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Driving It Home

Hugs from Ford’s big boss Add to ...

I was interviewing Ford of Canada president Dave Mondragon on the floor of the Detroit auto show this week when out of the blue Ford’s really, really big boss, CEO Alan Mulally, appeared out of seemingly nowhere. He grabbed Mondragon, gave him a hug, talked about Ford’s great results in Canada and then was whisked away by anxious handlers looking at their watches.

The story here is that for the first time in about 50 years, Ford finished the year as the No. 1 auto maker in Canada. Ford Canada’s sales were up 19.1 per cent on the year, in a market that overall was up 6.6 per cent.

Ford had a good 2010 just about everywhere else in the world, too. Through the first three quarters of its fiscal year, Ford earned some $6.3-billion (U.S.). That made the Blue Oval company the second-most profitable car company in the world through three quarters, behind the larger Volkswagen Group.

From the fastest sports cars to the quietest electric vehicles, there’s lots to see at the auto show in Motor City

Here in Detroit, Ford grabbed headlines by announcing it would create 7,000 new jobs in North America. The company is ramping up production everywhere, actually.

Ford plans to introduce 20 new models or derivatives in Europe over the next two years, from small city cars to commercial vehicles. And Ford plans to introduce 50 new vehicles and power trains by 2015 in Asia Pacific where it is also building new factories in China and Thailand. Ford expects 70 per cent of its growth in the next five years to be in Asia Pacific and Africa.

At the Detroit auto show, Ford unveiled three new hybrid and electric vehicles. By next year its fleet will include plug-in hybrid and gasoline hybrid versions of the C-Max, as well as a battery-powered Focus.

The Focus is Ford’s first battery-powered car to compete against the Nissan Leaf. It can run for up to 160 km on a full charge and Ford said recharging time is about half that of the Leaf.

But let’s not get totally carried away with hugs and kisses. Ford is still lugging around more than $20-billion (U.S.) in debt and has a less advantageous cost structure overall than its Detroit rivals which last year emerged from bankruptcy essentially with clean balance sheets.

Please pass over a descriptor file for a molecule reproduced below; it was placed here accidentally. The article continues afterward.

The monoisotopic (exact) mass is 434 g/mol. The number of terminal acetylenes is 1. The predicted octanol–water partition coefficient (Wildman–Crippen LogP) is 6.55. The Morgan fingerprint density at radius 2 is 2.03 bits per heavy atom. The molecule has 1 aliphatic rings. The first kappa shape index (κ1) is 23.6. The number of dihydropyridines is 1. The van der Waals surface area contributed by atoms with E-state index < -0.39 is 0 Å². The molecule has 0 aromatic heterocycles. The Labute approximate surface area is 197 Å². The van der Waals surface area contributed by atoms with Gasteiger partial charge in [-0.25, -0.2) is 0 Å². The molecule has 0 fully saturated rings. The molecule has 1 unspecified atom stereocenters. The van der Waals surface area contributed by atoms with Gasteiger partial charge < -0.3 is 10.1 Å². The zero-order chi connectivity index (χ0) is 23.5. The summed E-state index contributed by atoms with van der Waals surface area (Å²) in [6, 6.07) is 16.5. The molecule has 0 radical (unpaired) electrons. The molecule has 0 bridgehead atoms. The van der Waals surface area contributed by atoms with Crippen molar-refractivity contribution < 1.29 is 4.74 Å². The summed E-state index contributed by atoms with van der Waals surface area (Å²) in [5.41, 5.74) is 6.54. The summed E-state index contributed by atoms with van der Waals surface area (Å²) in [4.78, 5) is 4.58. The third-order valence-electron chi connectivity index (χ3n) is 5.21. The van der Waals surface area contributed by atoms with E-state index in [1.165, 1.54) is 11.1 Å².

Ford’s plan is to keep introducing high value-added new models and pay its way out of the troubles which forced a serious restructuring and complete re-thinking of how Ford does its business.

The new products, so far, are good. The Ford Explorer was named North American Truck of the Year here in Detroit this week. And last week, Consumer Reports reported that Ford is catching up on Toyota in the eyes of customers.

The 2011 Consumer Reports' 2011 Car Brand Perception Survey found that perennial leader Toyota has declined over the past two years, putting Ford and Toyota in a statistical dead heat. Over a two-year period, Ford climbed 35 percentage points as Toyota plummeted by 46 points, with total scores of 144 and 147, respectively.

However, the study found that Ford excels in the factors that consumers say matter most: safety, quality and value.

But as Consumer Reports giveth with one hand, it taketh away with the other. Just as the brand study landed, Consumer Reports also said it won't recommend the 2011 Ford Edge and Lincoln MKX crossovers because of low test scores – mainly due to MyFord Touch and MyLincoln Touch technology.

This is Ford's touch-screen technology, used to control such things as temperature, music and cell phone calls from a screen. CR called the technology “a complicated distraction while driving.” It said “first-time users might find it impossible to comprehend. The system did not always perform as promised.”

CEO Mulally promised to do better, rather than get defensive.

“The world is moving this way,” Mulally told reporters in Detroit. “We're going to use everybody's input including Consumer Reports', to make MyFord Touch better and better. I really think we're on the right path.”

I was left wondering if Mulally might even have a hug for CR, what with the consumer bible being so helpful in making Ford products better. Probably not, but with Ford on such a roll these days, you never know.

From the fastest sports cars to the quietest electric vehicles, there’s lots to see at the auto show in Motor City


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